This world premiere from playwright Martin McDonagh marks the first year of Nicholas Hytner’s new home on the Southbank. McDonagh appeals too many, writing in a tradition the programme labels “Irish Gothic”, yet with an approachable modern tone that gives him a distinctive (and much imitated) voice. Here, fairytales are the material, a clever move as they share a sense of the macabre that is McDonagh’s forte. He proposes that Hans Christian Anderson’s stories were actually written by a time-travelling pygmy imprisoned in his attic who plans to save the Congo from Belgian colonialism… Not everyone could get away with that pitch.
The scenario is rich in oddity but poorly developed. Still, it’s clear that director Matthew Dunster is convinced, taking a reverent approach to the script that results in slow moments despite the short running time of 90 minutes. And the cast look as if they’re having a great time with McDonagh’s irreverence. Anderson’s stupidity and ignorance results in a flouting of political correctness only a psychopath can get away with and Jim Broadbent, who takes the role, makes the most of every joke. His fellow lead, playing the real writer, Ogechi, is a more interesting part. In this role Johnetta Eula’Mae Ackles is occasionally too focused on delivering her punchlines. Surely the atrocities of slavery should make the play moving as well as dark? Ackles excels, though, on the play’s ruminations about stories and writings of many kinds. As you might expect, McDonagh provides insight here.Jim Broadbent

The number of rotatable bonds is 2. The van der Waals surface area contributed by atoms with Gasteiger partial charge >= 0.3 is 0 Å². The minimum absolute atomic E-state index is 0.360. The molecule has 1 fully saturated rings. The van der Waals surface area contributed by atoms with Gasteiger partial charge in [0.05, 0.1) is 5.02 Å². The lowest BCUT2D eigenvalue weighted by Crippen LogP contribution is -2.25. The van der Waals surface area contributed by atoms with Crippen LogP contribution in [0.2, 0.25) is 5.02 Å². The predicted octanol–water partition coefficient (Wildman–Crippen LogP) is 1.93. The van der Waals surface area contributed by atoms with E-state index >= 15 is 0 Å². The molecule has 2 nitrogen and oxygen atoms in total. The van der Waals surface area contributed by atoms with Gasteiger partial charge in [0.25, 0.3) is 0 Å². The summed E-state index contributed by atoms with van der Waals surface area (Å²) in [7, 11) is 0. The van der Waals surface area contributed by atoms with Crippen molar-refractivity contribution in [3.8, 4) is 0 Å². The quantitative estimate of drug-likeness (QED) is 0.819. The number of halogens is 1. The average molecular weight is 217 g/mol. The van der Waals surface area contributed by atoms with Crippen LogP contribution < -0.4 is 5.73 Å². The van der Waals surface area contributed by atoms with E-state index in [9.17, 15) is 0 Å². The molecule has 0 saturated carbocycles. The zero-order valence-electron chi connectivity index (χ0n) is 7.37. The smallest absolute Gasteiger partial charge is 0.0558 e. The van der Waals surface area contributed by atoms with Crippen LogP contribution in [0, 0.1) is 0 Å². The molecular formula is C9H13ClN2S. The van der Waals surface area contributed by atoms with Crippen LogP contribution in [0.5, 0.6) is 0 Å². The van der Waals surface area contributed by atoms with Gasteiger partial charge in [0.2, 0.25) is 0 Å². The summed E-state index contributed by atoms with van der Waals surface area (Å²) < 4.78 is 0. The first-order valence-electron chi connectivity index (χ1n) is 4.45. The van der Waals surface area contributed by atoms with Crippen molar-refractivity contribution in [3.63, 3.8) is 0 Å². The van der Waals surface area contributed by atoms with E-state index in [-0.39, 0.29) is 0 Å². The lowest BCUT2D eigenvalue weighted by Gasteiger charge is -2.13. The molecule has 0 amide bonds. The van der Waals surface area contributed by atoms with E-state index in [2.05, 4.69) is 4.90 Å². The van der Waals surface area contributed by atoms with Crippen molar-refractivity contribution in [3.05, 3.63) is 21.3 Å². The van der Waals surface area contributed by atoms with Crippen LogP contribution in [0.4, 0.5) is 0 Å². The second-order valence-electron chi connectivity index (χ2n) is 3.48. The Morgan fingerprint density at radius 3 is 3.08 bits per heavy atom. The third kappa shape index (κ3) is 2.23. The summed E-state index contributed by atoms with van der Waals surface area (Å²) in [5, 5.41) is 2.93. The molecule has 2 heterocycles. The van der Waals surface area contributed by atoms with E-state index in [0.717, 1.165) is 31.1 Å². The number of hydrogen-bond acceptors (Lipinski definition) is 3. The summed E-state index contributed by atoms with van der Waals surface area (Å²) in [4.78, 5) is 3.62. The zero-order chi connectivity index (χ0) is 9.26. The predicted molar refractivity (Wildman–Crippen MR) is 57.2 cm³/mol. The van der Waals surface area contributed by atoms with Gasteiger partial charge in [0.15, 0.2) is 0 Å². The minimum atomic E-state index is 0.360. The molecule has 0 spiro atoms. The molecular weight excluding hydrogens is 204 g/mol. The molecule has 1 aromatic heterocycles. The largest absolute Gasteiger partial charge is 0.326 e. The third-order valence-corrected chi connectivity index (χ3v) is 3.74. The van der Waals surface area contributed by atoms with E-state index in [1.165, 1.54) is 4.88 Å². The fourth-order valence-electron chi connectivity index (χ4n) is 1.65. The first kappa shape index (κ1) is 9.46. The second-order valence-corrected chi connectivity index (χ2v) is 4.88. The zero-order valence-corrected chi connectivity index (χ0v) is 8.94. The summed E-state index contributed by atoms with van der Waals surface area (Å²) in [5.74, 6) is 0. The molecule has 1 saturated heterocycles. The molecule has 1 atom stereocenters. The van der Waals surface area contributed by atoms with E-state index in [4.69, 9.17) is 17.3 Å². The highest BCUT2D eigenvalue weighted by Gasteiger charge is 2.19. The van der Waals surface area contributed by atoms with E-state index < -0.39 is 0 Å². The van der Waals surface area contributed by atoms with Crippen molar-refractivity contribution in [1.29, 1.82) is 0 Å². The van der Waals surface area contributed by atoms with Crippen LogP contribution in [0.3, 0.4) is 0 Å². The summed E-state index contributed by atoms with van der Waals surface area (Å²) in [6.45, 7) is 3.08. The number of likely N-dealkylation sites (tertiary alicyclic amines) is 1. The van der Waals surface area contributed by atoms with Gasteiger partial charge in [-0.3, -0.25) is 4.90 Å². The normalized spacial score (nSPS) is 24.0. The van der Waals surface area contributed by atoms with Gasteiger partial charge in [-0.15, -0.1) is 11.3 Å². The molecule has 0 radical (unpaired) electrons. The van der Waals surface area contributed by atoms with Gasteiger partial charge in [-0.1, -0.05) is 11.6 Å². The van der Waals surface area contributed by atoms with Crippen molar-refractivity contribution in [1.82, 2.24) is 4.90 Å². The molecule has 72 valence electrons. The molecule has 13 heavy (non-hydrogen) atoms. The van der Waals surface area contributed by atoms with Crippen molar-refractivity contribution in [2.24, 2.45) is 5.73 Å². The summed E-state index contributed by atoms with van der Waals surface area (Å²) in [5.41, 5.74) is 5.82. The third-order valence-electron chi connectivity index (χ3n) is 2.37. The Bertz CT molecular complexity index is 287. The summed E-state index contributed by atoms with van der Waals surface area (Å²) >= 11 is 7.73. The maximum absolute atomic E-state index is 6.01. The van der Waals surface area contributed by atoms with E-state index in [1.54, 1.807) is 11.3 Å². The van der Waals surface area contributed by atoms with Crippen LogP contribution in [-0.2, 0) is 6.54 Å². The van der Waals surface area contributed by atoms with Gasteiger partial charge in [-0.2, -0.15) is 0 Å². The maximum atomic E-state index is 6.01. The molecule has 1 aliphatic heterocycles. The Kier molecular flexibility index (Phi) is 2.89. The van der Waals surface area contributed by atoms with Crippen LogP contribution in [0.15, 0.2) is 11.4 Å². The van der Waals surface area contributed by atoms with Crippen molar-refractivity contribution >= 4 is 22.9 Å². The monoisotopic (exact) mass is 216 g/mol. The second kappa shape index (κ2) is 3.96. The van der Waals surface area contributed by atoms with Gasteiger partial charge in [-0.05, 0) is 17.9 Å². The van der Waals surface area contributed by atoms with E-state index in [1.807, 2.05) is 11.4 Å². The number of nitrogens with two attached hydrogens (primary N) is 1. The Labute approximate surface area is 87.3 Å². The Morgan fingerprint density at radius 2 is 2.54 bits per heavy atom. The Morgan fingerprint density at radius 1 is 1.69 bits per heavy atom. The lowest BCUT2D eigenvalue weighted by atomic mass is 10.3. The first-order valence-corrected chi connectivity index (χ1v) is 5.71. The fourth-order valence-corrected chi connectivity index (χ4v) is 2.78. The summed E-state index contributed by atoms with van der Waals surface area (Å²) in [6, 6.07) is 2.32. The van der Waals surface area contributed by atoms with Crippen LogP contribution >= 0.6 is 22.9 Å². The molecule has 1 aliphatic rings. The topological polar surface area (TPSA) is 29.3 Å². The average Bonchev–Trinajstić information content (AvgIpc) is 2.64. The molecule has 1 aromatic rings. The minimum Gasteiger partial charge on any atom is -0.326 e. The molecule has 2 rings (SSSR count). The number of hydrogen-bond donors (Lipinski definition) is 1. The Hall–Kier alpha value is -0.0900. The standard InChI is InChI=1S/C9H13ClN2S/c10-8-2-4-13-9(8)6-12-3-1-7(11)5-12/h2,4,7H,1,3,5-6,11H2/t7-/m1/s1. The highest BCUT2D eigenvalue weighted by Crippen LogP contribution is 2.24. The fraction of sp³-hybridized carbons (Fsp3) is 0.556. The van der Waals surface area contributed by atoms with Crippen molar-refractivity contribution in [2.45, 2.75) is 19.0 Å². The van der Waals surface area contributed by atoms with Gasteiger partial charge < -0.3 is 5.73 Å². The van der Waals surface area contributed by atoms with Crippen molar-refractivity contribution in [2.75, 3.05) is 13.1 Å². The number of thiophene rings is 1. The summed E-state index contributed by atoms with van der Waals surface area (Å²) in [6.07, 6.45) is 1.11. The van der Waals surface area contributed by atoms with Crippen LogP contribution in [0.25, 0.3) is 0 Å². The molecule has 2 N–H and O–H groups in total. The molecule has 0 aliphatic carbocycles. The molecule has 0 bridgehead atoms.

A Very Very Very Dark Matter is funny. As for the style of humour, nobody can complain about trades descriptions. But along with tackling the grotesque and his ability to make you squirm, McDonagh does rely on expletives. It works, and the laughter is deafening, especially when children are swearing, while Phil Daniels and Elizabeth Berrington, as a foul-mouthed Mr and Mrs Charles Dickens, put in good turns. But these jokes might strike you as easy. Especially when McDonagh can clearly do so much more: language difficulties between the British author and the Danish Anderson are much more inventive.
McDonagh takes on contemporary concerns about the canon and commemoration: cultural giants and statues of King Leopold of Belgium. But debate isn’t added to, so the inclusion of such history ends up puzzling. Humour is the selling point – arguably this can be an effective way of questioning the past and its narratives. But the play’s downfall is that is contains so little drama – unlike McDonagh’s other work there’s a lack of tension. Maybe the story is just too silly? Or too self-referential – pointing out the writing’s structure, to purposely deflate it. There’s never an edge-of-seat moment and, knowing how well McDonagh can write, this becomes frustrating.
Until 6 January 2019
Photos by Manuel Harlan